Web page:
Is chlamydia only caught through sexual contact?

Chlamydia is usually caught through sexual contact. However, if a pregnant woman has chlamydia, she can pass the infection on to her baby during childbirth. 

What is chlamydia?

Chlamydia is one of the most common sexually transmitted infections (STIs) in the UK. It’s caused by bacteria called Chlamydia trachomatis. These bacteria are found in the semen and vaginal fluids of people with chlamydia.  

How is chlamydia caught?

You can catch chlamydia through unprotected vaginal, anal or oral sex. It can also be passed on if you share sex toys and don’t wash them or cover them with a condom each time they’re used.  

It’s unclear whether chlamydia can be spread if infected semen or vaginal fluid on your fingers is transferred to another person’s genitals, or by rubbing female genitals together.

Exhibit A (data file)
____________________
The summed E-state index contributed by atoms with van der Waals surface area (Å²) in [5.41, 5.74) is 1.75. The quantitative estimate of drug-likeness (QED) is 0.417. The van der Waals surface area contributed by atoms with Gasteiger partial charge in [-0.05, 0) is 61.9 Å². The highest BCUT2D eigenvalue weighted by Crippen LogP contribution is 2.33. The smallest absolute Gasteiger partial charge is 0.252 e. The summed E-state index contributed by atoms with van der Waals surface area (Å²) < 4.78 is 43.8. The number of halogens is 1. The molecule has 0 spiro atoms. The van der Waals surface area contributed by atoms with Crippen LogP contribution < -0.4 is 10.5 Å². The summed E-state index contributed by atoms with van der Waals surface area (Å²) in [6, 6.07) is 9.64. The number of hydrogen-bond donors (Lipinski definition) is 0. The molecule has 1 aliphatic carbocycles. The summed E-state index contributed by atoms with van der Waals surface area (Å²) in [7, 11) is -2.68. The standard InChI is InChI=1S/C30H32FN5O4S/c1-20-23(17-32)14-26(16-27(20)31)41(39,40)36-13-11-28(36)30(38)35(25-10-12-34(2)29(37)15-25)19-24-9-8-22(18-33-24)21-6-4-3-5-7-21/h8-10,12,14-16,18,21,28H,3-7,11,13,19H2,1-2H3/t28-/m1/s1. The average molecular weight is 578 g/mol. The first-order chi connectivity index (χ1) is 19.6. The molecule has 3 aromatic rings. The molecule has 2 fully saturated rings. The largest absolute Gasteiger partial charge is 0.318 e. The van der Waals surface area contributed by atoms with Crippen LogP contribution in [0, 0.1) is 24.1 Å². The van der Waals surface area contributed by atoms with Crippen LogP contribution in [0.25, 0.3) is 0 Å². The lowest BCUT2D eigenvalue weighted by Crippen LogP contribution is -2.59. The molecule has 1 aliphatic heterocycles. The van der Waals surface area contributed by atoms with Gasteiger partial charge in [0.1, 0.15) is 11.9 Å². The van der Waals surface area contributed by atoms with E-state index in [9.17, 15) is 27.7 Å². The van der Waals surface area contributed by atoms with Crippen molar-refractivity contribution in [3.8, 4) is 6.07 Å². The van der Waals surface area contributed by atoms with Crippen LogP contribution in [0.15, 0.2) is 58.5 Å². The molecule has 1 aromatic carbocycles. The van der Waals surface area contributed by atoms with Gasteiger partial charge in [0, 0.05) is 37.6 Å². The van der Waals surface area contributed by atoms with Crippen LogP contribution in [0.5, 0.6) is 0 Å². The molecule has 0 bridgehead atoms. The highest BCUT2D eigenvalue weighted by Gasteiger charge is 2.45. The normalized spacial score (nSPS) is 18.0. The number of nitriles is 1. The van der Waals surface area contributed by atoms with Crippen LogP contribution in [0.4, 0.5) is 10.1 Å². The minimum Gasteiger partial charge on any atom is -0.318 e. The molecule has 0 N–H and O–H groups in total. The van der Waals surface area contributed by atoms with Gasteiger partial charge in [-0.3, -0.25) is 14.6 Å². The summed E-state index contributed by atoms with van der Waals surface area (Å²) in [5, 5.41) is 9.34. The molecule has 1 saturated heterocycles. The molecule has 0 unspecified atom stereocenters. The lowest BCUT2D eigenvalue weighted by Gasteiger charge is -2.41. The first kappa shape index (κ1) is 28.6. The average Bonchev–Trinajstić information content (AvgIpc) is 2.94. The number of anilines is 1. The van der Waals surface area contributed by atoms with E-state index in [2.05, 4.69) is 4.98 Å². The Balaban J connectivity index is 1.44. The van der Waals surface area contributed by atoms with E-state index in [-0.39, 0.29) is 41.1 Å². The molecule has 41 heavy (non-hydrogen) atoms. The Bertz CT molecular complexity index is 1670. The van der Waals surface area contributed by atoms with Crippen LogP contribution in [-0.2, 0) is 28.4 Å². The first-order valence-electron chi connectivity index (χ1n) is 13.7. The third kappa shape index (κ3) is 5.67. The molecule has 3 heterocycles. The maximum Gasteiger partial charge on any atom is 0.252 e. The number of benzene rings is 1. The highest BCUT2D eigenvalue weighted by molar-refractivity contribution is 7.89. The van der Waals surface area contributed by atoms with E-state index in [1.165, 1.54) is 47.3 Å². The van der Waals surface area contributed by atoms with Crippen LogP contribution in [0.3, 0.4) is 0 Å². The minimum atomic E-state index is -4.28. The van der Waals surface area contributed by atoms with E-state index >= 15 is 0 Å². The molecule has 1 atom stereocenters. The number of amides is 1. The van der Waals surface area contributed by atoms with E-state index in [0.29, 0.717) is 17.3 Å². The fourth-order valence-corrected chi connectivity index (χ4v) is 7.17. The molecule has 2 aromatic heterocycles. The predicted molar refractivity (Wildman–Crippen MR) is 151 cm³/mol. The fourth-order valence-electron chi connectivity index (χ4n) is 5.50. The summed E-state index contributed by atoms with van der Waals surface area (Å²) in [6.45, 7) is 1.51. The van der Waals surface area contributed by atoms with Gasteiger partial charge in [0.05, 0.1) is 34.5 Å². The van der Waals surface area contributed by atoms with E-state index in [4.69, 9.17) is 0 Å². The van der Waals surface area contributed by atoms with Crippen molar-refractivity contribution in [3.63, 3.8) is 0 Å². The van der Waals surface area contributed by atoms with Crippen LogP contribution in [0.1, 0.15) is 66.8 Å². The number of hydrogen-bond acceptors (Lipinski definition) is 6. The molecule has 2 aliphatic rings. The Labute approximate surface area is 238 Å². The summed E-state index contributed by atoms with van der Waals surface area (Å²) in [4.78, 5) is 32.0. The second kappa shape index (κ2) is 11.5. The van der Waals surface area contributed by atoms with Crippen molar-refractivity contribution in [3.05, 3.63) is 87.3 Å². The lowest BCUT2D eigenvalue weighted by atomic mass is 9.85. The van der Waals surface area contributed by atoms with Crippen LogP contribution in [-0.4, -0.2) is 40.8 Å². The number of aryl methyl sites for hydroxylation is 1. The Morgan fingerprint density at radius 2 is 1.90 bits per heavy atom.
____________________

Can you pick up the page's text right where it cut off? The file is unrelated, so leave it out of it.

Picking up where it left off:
You can’t catch chlamydia from kissing or sharing facilities, such as toilets or towels, with someone who has the infection. 

What should I do if I think I might have chlamydia? 

Go to your GP, a sexual health clinic or a genitourinary medicine (GUM) clinic for a free, confidential test. Chlamydia can go unnoticed because it often has no symptoms. 

Chlamydia can be treated easily with antibiotics. If you don’t get treatment for chlamydia, it can lead to long-term problems for both men and women, including infertility. 

Read more information about the symptoms of chlamydia and possible complications of chlamydia

Read the answers to more questions about sexual health.

Further information

A responsible romance: getting tested for chlamydia

In this dramatisation, teenage couple Ben and Rosie get tested for sexually transmitted infections, including chlamydia.

Media last reviewed: 16/03/2013

Next review due: 16/03/2015

Page last reviewed: 03/03/2014

Next review due: 03/03/2016